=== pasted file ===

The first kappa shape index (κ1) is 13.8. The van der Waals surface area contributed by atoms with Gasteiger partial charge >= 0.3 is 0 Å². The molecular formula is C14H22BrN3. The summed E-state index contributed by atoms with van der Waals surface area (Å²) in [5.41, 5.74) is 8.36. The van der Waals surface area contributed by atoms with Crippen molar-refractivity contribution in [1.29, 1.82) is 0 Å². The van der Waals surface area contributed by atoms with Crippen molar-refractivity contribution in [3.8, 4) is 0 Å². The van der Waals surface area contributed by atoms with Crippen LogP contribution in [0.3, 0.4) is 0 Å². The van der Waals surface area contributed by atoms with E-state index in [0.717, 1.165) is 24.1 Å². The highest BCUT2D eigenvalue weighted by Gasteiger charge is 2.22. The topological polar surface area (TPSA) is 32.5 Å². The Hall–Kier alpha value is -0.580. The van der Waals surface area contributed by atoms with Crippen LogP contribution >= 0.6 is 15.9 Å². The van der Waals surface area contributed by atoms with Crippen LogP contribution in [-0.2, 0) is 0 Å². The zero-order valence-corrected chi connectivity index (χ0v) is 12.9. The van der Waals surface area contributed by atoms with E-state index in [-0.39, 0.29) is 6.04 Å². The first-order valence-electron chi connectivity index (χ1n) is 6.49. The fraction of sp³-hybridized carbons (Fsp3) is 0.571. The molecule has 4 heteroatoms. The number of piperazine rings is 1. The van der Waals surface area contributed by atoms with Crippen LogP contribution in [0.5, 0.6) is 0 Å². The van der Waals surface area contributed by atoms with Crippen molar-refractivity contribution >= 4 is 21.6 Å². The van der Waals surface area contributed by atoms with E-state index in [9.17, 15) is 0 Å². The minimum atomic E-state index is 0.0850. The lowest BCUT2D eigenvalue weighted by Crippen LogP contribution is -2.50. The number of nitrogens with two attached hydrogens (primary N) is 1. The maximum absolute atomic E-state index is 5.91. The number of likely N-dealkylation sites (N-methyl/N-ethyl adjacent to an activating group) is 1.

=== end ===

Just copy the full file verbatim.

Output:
The first kappa shape index (κ1) is 13.8. The van der Waals surface area contributed by atoms with Gasteiger partial charge >= 0.3 is 0 Å². The molecular formula is C14H22BrN3. The summed E-state index contributed by atoms with van der Waals surface area (Å²) in [5.41, 5.74) is 8.36. The van der Waals surface area contributed by atoms with Crippen molar-refractivity contribution in [1.29, 1.82) is 0 Å². The van der Waals surface area contributed by atoms with Crippen molar-refractivity contribution in [3.8, 4) is 0 Å². The van der Waals surface area contributed by atoms with Crippen LogP contribution in [0.3, 0.4) is 0 Å². The van der Waals surface area contributed by atoms with E-state index in [0.717, 1.165) is 24.1 Å². The highest BCUT2D eigenvalue weighted by Gasteiger charge is 2.22. The topological polar surface area (TPSA) is 32.5 Å². The Hall–Kier alpha value is -0.580. The van der Waals surface area contributed by atoms with Crippen LogP contribution >= 0.6 is 15.9 Å². The van der Waals surface area contributed by atoms with Crippen LogP contribution in [-0.2, 0) is 0 Å². The zero-order valence-corrected chi connectivity index (χ0v) is 12.9. The van der Waals surface area contributed by atoms with E-state index in [-0.39, 0.29) is 6.04 Å². The first-order valence-electron chi connectivity index (χ1n) is 6.49. The fraction of sp³-hybridized carbons (Fsp3) is 0.571. The molecule has 4 heteroatoms. The number of piperazine rings is 1. The van der Waals surface area contributed by atoms with Crippen LogP contribution in [0.5, 0.6) is 0 Å². The van der Waals surface area contributed by atoms with Crippen molar-refractivity contribution >= 4 is 21.6 Å². The van der Waals surface area contributed by atoms with E-state index in [9.17, 15) is 0 Å². The minimum atomic E-state index is 0.0850. The lowest BCUT2D eigenvalue weighted by Crippen LogP contribution is -2.50. The number of nitrogens with two attached hydrogens (primary N) is 1. The maximum absolute atomic E-state index is 5.91. The number of likely N-dealkylation sites (N-methyl/N-ethyl adjacent to an activating group) is 1.